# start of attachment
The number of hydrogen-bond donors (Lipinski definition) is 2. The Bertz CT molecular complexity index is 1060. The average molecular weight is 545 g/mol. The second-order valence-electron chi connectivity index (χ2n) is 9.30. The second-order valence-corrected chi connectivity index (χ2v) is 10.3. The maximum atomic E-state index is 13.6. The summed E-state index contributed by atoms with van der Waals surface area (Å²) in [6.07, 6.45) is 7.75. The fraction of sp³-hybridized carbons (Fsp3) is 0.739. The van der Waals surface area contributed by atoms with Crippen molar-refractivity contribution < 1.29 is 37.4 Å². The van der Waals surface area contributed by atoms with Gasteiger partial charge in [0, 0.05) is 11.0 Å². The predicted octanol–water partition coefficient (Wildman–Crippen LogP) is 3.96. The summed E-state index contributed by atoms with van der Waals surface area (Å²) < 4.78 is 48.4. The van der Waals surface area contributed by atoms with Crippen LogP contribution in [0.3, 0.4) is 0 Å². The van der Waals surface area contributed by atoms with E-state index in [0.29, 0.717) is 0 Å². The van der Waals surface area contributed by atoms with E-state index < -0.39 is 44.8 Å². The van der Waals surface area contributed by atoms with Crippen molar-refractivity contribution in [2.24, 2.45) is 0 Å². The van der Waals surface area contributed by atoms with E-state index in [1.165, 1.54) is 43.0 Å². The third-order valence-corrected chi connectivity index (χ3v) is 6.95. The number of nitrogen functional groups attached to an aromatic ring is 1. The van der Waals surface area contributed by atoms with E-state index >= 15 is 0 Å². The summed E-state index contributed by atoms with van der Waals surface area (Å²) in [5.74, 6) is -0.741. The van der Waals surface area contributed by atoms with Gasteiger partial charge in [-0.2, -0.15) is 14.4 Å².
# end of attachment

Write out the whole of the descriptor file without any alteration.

The number of hydrogen-bond donors (Lipinski definition) is 2. The Bertz CT molecular complexity index is 1060. The average molecular weight is 545 g/mol. The second-order valence-electron chi connectivity index (χ2n) is 9.30. The second-order valence-corrected chi connectivity index (χ2v) is 10.3. The maximum atomic E-state index is 13.6. The summed E-state index contributed by atoms with van der Waals surface area (Å²) in [6.07, 6.45) is 7.75. The fraction of sp³-hybridized carbons (Fsp3) is 0.739. The van der Waals surface area contributed by atoms with Crippen molar-refractivity contribution < 1.29 is 37.4 Å². The van der Waals surface area contributed by atoms with Gasteiger partial charge in [0, 0.05) is 11.0 Å². The predicted octanol–water partition coefficient (Wildman–Crippen LogP) is 3.96. The summed E-state index contributed by atoms with van der Waals surface area (Å²) < 4.78 is 48.4. The van der Waals surface area contributed by atoms with Crippen LogP contribution in [0.3, 0.4) is 0 Å². The van der Waals surface area contributed by atoms with E-state index in [0.29, 0.717) is 0 Å². The van der Waals surface area contributed by atoms with E-state index < -0.39 is 44.8 Å². The van der Waals surface area contributed by atoms with Crippen molar-refractivity contribution in [2.24, 2.45) is 0 Å². The van der Waals surface area contributed by atoms with E-state index in [1.165, 1.54) is 43.0 Å². The third-order valence-corrected chi connectivity index (χ3v) is 6.95. The number of nitrogen functional groups attached to an aromatic ring is 1. The van der Waals surface area contributed by atoms with E-state index >= 15 is 0 Å². The summed E-state index contributed by atoms with van der Waals surface area (Å²) in [5.74, 6) is -0.741. The van der Waals surface area contributed by atoms with Gasteiger partial charge in [-0.2, -0.15) is 14.4 Å².